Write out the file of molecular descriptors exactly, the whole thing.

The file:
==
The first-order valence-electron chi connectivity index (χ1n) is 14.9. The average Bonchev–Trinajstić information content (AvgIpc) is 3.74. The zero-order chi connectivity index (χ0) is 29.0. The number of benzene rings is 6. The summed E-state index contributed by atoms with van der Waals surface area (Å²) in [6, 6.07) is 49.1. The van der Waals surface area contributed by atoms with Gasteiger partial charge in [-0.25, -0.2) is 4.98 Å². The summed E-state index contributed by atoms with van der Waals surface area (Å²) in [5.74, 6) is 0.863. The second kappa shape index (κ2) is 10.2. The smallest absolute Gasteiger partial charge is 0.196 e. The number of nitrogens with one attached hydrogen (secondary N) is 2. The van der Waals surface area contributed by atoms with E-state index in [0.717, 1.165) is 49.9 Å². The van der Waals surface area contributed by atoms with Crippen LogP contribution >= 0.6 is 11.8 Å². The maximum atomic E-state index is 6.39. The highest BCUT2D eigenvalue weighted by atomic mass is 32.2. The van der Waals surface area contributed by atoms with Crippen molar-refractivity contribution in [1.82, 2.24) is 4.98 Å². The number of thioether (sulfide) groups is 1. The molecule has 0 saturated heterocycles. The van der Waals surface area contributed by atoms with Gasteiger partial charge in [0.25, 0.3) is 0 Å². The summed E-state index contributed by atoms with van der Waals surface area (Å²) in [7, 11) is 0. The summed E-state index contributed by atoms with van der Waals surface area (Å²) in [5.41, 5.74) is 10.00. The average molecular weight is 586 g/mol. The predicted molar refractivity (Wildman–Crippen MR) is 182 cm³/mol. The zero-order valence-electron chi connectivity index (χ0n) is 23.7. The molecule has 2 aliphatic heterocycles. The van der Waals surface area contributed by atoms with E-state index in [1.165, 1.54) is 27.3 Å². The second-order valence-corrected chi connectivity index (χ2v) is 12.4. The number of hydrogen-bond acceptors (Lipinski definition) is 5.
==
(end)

The first-order valence-electron chi connectivity index (χ1n) is 14.9. The average Bonchev–Trinajstić information content (AvgIpc) is 3.74. The zero-order chi connectivity index (χ0) is 29.0. The number of benzene rings is 6. The summed E-state index contributed by atoms with van der Waals surface area (Å²) in [6, 6.07) is 49.1. The van der Waals surface area contributed by atoms with Gasteiger partial charge in [-0.25, -0.2) is 4.98 Å². The summed E-state index contributed by atoms with van der Waals surface area (Å²) in [5.74, 6) is 0.863. The second kappa shape index (κ2) is 10.2. The smallest absolute Gasteiger partial charge is 0.196 e. The number of nitrogens with one attached hydrogen (secondary N) is 2. The van der Waals surface area contributed by atoms with E-state index in [0.717, 1.165) is 49.9 Å². The van der Waals surface area contributed by atoms with Crippen LogP contribution >= 0.6 is 11.8 Å². The maximum atomic E-state index is 6.39. The highest BCUT2D eigenvalue weighted by atomic mass is 32.2. The van der Waals surface area contributed by atoms with Crippen molar-refractivity contribution in [1.82, 2.24) is 4.98 Å². The number of thioether (sulfide) groups is 1. The molecule has 0 saturated heterocycles. The van der Waals surface area contributed by atoms with Gasteiger partial charge in [0.25, 0.3) is 0 Å². The summed E-state index contributed by atoms with van der Waals surface area (Å²) in [7, 11) is 0. The summed E-state index contributed by atoms with van der Waals surface area (Å²) in [5.41, 5.74) is 10.00. The average molecular weight is 586 g/mol. The predicted molar refractivity (Wildman–Crippen MR) is 182 cm³/mol. The zero-order valence-electron chi connectivity index (χ0n) is 23.7. The molecule has 2 aliphatic heterocycles. The van der Waals surface area contributed by atoms with E-state index in [1.165, 1.54) is 27.3 Å². The second-order valence-corrected chi connectivity index (χ2v) is 12.4. The number of hydrogen-bond acceptors (Lipinski definition) is 5.